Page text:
And so the idea grew legs of its own, and I sprinted over to Coach Barnes and begged (I quote myself almost verbatim): “Coach, is there any way you can pencil me in an outside lane for the 100 Butterfly? There may be a fifteen-minute gap between the two, and I can wear my Speedos to the concert, sprint to the pool, do a ten-minute warm-up—heck! I’ll skip the warm-up!—and rip out a 52.5.”

Although I was highly exaggerating my time so that he would let me try it (for my season best was a 53.5, and my dual meet best, partially tapered, was a 52.99) Coach thought about it for a moment and agreed. With renewed hope I took a deep breath and set my sights on doing the impossible.

8:05PM – November 10, 2010

As I threw open the doors to the Allen Athletic Center, feverishly taking off my jacket and unbuttoning my shirt as I dashed to the pool, one lone word clouded my thoughts: Victory. I had survived the Concert, and time might actually allow for me to compete against DePauw in a Duel Meet one last time. When I reached the pool deck, I immediately threw my clothes in a pile—to the utter surprise of my teammates, who weren’t aware my suit was already on—and made my way to the warm-up pool, heart rate predictably near one-seventy. And to the surprised looks of everyone there (for only an hour before I was on deck cheering in a suit and tie) I did less than four hundred yards to prepare for my race, and promptly walked the blocks.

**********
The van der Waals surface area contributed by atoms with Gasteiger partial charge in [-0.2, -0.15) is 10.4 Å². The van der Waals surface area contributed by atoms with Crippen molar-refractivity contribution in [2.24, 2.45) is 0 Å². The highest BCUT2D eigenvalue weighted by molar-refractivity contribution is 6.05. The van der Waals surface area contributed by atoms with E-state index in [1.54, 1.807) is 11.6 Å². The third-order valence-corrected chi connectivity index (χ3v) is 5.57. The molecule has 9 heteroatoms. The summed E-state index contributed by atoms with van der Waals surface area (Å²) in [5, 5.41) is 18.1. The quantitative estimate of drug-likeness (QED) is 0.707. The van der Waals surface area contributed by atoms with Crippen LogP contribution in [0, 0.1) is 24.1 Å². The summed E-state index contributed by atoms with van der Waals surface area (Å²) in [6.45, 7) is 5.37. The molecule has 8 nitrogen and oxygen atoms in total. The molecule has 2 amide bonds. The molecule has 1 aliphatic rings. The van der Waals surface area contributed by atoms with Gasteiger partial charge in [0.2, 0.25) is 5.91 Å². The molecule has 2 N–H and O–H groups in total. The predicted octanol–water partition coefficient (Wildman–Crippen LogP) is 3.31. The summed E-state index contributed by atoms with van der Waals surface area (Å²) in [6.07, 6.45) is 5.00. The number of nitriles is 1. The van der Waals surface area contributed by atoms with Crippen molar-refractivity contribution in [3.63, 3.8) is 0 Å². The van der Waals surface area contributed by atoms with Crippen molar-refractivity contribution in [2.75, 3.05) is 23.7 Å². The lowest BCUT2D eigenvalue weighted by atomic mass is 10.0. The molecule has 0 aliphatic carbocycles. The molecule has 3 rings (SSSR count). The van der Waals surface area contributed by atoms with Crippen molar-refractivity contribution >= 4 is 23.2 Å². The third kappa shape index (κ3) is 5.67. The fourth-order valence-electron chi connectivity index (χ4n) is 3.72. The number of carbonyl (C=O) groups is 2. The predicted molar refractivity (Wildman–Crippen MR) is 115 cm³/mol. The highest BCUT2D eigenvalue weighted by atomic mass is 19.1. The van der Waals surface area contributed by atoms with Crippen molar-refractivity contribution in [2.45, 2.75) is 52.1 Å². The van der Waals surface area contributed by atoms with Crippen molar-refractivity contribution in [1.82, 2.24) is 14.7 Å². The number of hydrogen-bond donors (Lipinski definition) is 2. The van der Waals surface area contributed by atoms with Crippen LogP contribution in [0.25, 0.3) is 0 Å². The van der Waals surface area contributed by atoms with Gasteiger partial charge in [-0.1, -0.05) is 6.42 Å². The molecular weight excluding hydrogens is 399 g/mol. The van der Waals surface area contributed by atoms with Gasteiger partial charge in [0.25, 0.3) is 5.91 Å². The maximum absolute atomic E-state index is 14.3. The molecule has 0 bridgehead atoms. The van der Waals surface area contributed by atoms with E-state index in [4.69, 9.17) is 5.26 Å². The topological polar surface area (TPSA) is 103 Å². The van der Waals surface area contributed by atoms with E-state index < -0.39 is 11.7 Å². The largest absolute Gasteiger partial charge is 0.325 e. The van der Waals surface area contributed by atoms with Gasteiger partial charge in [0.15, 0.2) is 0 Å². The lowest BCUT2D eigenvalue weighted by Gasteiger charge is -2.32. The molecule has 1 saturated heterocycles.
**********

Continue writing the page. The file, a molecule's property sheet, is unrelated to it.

Around 8:15PM – November 10, 2010

The five hundred freestyle was winding down as I arrived behind the block in lane eight, and I could hear the excited cheers for the upcoming race coming from a few, supportive members of my home swim club. Anxiously and nervously I looked up, smiled, and continued focusing on my race. No more than ninety seconds later, the starter blew his gun, signaling the race was about to end, and a new thought entered my mind: I’m about to do the ‘impossible’.

As the starter blew the whistle and I stepped up on the blocks, I had no expectations. I just wanted to race my guts out. “Take your marks!” I leaned down, mind clear, nerves about to short circuit in a frenzy. “BEEP!” I cannoned off the blocks and let pure, racing instinct take over. At the first wall I saw my dear friend and training partner, Joe Reese, cheer me on as I ducked deep and pushed off again. I couldn’t see Lane Seven. Halfway through the race I had no clue how fast I was going or where I was in relation to everyone else, so I pushed forward with every last ounce of strength, not breathing the entire last twelve and a half yards, and forced my hands at the wall, fearing my lungs would explode.

A few moments of eerie silence followed as I fought my nearsightedness, squinting to see the clock. Third. Fifty-two fifty-three.

An uncontrollable burst of joy escaped from my heaving lungs. I hopped out of the water, well aware I had just accomplished the time I, in essence, lied I would do, and exuberantly shouted to Coach while emulating an NFL victory dance: “Called it!”

Later That Night, Still During The Meet

Coach told me he wanted some sort of blog on my experiences, and since I couldn’t keep it concise or ordered, this is the result: A big mess that works, my like my experiences. But before I ending, I would like to point out two, important details that we can learn from. First, being in two places at once isn’t easy, but it’s intensely rewarding; and second, Wabash Always Fights!

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2 Responses to The Importance of a Single Swim

  1. Adam Petro says:

    Good for you current! Congratulations! Good Luck with the rest of your season!

  2. James Makubuya says:

    This is an impressive story. It represents a unique individual that is both serious, committed, focused and very reliable. I wish many of your college-mates read about it.
    Thank you again for sharing.
    Chair, Music Dept.